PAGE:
In 2009, Gearbox's hit Borderlands set itself apart from other action games by combining the fast-paced combat of first-person shooters, the varied skills and progression of RPGs, and the endless loot of dungeon crawlers into a new and unique experience. For Battleborn, the developer is once again blending ideas and elements of a number of genres. We break down the core components that simultaneously make Battleborn feel familiar and unique.

Team-based Competitive Matches
What It's Like: Ever since the inception of team deathmatch, first-person shooters have been mixing cooperative and competitive play. Battleborn's five-player team size encourages and rewards groups who play together as a tight-knit squad, similar to shooter series like Battlefield and Rainbow Six, as well as the multiplayer offerings of the Left 4 Dead series. Battleborn's Incursion mode, which we played during our visit to Gearbox, was structured similarly to MOBAs like League of Legends and Dota 2, tasking players with taking down the opposing team's base and a pair of A.I.-controlled mechs in between.

Why It's Different: While MOBAs may be the easiest comparison point for the structure of Incursion mode, Battleborn plays like a shooter through and through. The matches we played had more of a tug-of-war feel than most competitive shooters, with both the scores (earned from killing players, NPCs, and taking down the opposing team's massive spider mechs) and map territory constantly oscillating between the two teams. The smaller player count also makes matches feel more intimate than most shooters, while the inclusion of NPCs (which we'll discuss later) ensures there isn't much downtime.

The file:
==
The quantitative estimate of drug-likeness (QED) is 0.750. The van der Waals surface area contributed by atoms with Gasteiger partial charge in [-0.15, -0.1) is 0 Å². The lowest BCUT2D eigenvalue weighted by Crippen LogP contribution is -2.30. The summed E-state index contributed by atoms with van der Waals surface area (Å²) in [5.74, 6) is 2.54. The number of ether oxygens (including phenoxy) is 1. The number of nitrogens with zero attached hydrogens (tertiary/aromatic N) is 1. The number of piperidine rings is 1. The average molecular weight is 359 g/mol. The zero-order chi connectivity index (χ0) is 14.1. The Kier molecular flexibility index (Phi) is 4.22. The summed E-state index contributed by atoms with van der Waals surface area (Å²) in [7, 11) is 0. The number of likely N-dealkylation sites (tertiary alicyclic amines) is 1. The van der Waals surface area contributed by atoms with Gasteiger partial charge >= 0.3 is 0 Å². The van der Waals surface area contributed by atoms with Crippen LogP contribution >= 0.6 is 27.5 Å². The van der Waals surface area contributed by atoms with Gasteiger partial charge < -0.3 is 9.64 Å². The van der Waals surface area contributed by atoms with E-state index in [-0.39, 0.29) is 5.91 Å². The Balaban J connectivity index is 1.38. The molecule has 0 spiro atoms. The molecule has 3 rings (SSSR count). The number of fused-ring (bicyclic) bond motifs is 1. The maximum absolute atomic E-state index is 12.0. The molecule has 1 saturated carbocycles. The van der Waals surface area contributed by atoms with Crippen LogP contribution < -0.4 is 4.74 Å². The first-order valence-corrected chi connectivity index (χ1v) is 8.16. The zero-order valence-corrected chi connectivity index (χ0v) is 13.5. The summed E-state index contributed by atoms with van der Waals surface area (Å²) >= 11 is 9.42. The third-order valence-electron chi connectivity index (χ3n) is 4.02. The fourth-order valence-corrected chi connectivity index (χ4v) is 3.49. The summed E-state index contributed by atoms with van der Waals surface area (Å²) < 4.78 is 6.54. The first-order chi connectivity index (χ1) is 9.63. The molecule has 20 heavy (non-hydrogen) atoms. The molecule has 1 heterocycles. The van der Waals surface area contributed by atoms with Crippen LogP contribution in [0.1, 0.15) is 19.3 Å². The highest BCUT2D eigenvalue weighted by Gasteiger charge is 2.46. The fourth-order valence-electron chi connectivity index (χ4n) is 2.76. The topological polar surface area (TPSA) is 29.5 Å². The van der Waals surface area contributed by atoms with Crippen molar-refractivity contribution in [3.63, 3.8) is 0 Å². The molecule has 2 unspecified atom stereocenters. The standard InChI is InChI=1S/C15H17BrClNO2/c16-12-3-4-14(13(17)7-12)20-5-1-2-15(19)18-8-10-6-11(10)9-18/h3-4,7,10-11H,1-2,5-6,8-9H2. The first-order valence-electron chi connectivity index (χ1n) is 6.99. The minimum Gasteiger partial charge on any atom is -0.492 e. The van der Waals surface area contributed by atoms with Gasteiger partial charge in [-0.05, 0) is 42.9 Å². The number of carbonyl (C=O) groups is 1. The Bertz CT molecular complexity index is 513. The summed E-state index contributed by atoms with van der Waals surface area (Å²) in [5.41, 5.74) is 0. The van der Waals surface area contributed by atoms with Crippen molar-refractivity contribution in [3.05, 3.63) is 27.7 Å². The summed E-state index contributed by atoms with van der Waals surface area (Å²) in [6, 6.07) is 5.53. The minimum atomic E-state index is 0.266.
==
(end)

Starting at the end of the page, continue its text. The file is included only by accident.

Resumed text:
A Massive Roster Of Playable Characters
What It's Like: Gearbox likened the game's stable of playable characters to the fighting-game genre, and the comparison is apt; each hero not only sports his or her own unique abilities, but the wildly different themes and aesthetics of Battleborn's gang of misfits reminded us more of a Marvel vs. Capcom or Mortal Kombat than a shooter. MOBAs like League of Legends and Dota 2 also have giant rosters of disparate and unique characters, making it another obvious comparison point.

Why It's Different: Many shooters like Battlefield and Team Fortress 2 feature different classes with unique abilities, but they pale in comparison to Battleborn's extreme sense of variety. The closest comparison would be Evolve, but unlike the hunters in Turtle Rock's shooter, the characters in Battleborn aren't just limited to guns; melee-focused characters like Rath and Phoebe change up the feel of battles and team tactics even further. I played as five of Battleborn's characters, and each felt satisfyingly different – Thorn in particular felt like she was from a completely different kind of first-person game, but still somehow meshes with Battleborn's world and gameplay. I'm looking forward to seeing some of the wilder characters like Phoebe and Caldarius in action, but on the whole, Battleborn's stable of unique heroes is what distinguishes the game most from other shooters.

Coming Up Next: We break down Battleborn's leveling system and A.I.-controlled combatants...